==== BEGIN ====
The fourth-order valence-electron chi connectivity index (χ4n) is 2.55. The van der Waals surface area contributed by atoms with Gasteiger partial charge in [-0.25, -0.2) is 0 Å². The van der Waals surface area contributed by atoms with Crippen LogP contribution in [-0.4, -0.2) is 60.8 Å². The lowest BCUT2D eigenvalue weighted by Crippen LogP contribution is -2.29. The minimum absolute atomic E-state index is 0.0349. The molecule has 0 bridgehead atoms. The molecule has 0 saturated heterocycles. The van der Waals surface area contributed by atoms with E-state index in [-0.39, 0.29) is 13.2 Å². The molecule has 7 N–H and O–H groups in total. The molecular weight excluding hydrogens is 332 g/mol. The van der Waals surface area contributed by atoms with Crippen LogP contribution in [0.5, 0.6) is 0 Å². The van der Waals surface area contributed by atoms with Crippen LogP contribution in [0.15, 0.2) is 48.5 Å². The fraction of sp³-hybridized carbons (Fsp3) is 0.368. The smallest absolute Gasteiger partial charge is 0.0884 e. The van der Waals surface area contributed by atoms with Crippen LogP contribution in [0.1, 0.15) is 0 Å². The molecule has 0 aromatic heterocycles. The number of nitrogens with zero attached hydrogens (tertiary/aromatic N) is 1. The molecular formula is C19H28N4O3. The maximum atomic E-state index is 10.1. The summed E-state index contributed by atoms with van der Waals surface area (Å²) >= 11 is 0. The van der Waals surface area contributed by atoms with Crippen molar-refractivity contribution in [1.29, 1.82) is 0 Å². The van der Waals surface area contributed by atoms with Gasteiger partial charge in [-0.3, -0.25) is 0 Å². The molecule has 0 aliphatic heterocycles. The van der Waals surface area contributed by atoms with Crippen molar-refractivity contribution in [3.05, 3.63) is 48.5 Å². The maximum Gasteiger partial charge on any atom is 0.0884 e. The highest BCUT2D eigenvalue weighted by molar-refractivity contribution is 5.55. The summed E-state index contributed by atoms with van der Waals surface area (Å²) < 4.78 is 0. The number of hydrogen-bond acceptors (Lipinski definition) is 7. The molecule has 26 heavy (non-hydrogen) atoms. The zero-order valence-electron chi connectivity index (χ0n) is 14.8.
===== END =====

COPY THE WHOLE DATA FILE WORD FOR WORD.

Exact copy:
The fourth-order valence-electron chi connectivity index (χ4n) is 2.55. The van der Waals surface area contributed by atoms with Gasteiger partial charge in [-0.25, -0.2) is 0 Å². The van der Waals surface area contributed by atoms with Crippen LogP contribution in [-0.4, -0.2) is 60.8 Å². The lowest BCUT2D eigenvalue weighted by Crippen LogP contribution is -2.29. The minimum absolute atomic E-state index is 0.0349. The molecule has 0 bridgehead atoms. The molecule has 0 saturated heterocycles. The van der Waals surface area contributed by atoms with E-state index in [-0.39, 0.29) is 13.2 Å². The molecule has 7 N–H and O–H groups in total. The molecular weight excluding hydrogens is 332 g/mol. The van der Waals surface area contributed by atoms with Crippen LogP contribution in [0.5, 0.6) is 0 Å². The van der Waals surface area contributed by atoms with Crippen LogP contribution in [0.15, 0.2) is 48.5 Å². The fraction of sp³-hybridized carbons (Fsp3) is 0.368. The smallest absolute Gasteiger partial charge is 0.0884 e. The van der Waals surface area contributed by atoms with Crippen LogP contribution in [0.1, 0.15) is 0 Å². The molecule has 0 aromatic heterocycles. The number of nitrogens with zero attached hydrogens (tertiary/aromatic N) is 1. The molecular formula is C19H28N4O3. The maximum atomic E-state index is 10.1. The summed E-state index contributed by atoms with van der Waals surface area (Å²) >= 11 is 0. The van der Waals surface area contributed by atoms with Crippen molar-refractivity contribution in [1.29, 1.82) is 0 Å². The van der Waals surface area contributed by atoms with Gasteiger partial charge in [-0.3, -0.25) is 0 Å². The molecule has 0 aliphatic heterocycles. The van der Waals surface area contributed by atoms with Crippen molar-refractivity contribution in [3.05, 3.63) is 48.5 Å². The maximum Gasteiger partial charge on any atom is 0.0884 e. The highest BCUT2D eigenvalue weighted by molar-refractivity contribution is 5.55. The summed E-state index contributed by atoms with van der Waals surface area (Å²) < 4.78 is 0. The number of hydrogen-bond acceptors (Lipinski definition) is 7. The molecule has 26 heavy (non-hydrogen) atoms. The zero-order valence-electron chi connectivity index (χ0n) is 14.8.